The LGBT-themed event will open with a screening of Closet Monster, starring True Crime’s Connor Jessup. The movie won Best Canadian Feature Film at the Toronto International Film Festival. There will also be a special beachfront screening Real Boy. An exact location for the screening has yet to be announced. Other films will screen at Burns Court Cinema. An Opening Night Party will be held September 30 at Made, starting at 10pm.
This will be the fifth year of the event since it relaunched as the Fabulous Independent Film Festival. Last year, Diouri turned the independent event, itself an offshoot of the Film Society’s Gay and Lesbian Film Festival.
Read the Sept. 8 edition of SRQ Daily to learn more about the event.
Closet Monster, 7:30pm, 9/30
The film follows the emotionally scarred life of Oscar (True Crime’s Connor Jessup), a gay Canadian teen guided by his ‘spirit animal’ Buffy the hamster (voiced by Isabella Rossellini) during his first tumultuous boyfriend experience. The film has won numerous awards including Best Canadian Feature Film at The Toronto International Film Festival.
Where Are You Going Habibi?, 1pm, 10/1
Ibrahim, a young German of Turkish Descent, leads a dual life: he lives with his tradition-bound family, but outside home he is a confident gay man looking to find love and a job.
Me, Myself and Her, 3:30pm, 10/1
An Italian comedic-drama exploring the dynamics between two mature women, Marina and Frederica. Marina is a once popular and loved actress, confident about her sexuality, whereas Frederica, a divorced architect is in a her first ever relationship with a woman.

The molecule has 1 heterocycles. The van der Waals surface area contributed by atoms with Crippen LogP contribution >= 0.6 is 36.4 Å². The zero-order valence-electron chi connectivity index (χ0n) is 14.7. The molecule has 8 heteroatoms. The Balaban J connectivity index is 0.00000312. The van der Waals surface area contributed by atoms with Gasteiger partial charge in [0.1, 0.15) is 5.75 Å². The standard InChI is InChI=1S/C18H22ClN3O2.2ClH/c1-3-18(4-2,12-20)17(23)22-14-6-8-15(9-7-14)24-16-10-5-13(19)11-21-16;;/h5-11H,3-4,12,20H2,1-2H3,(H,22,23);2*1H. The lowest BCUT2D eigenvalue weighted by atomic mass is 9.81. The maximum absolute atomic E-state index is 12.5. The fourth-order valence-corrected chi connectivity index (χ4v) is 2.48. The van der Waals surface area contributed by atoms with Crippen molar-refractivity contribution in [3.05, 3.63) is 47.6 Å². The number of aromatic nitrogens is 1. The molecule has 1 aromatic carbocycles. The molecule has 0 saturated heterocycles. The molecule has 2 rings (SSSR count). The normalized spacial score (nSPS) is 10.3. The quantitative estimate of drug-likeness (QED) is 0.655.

Lazy Eye, 6pm, 10/1
Passions reignite and secrets are revealed when a graphic designer reconnects with the great, lost love of his life for a weekend tryst at a house in the desert near Joshua Tree.
Real Boy, 8:30p, 10/1, beach screening, location TBD
The documentary, which won the Audience Award at Frameline Film Festival, offers an intimate glimpse into the family life of a transgender adolescent male dealing with family conflict as he works on becoming a musician. Featured image above.
Love is All You Need?, 2:30pm, 10/2
When a female quarterback falls in love with a male journalist, they are harassed after their relationship becomes public in an overwhelmingly homosexual world where heterosexuality is publicly reviled. Based on the multi-award winning short film of the same name.
Hunky Dory, 5pm, 10/2
Sidney’s constant search for cash, drugs, and sex (with men and women) is interrupted when he finds his 11-year-old son Georgie in his apartment, dropped off by Sidney’s ex who has left town without warning or an explanation. Winner of Best Narrative at Slamdance Film Festival.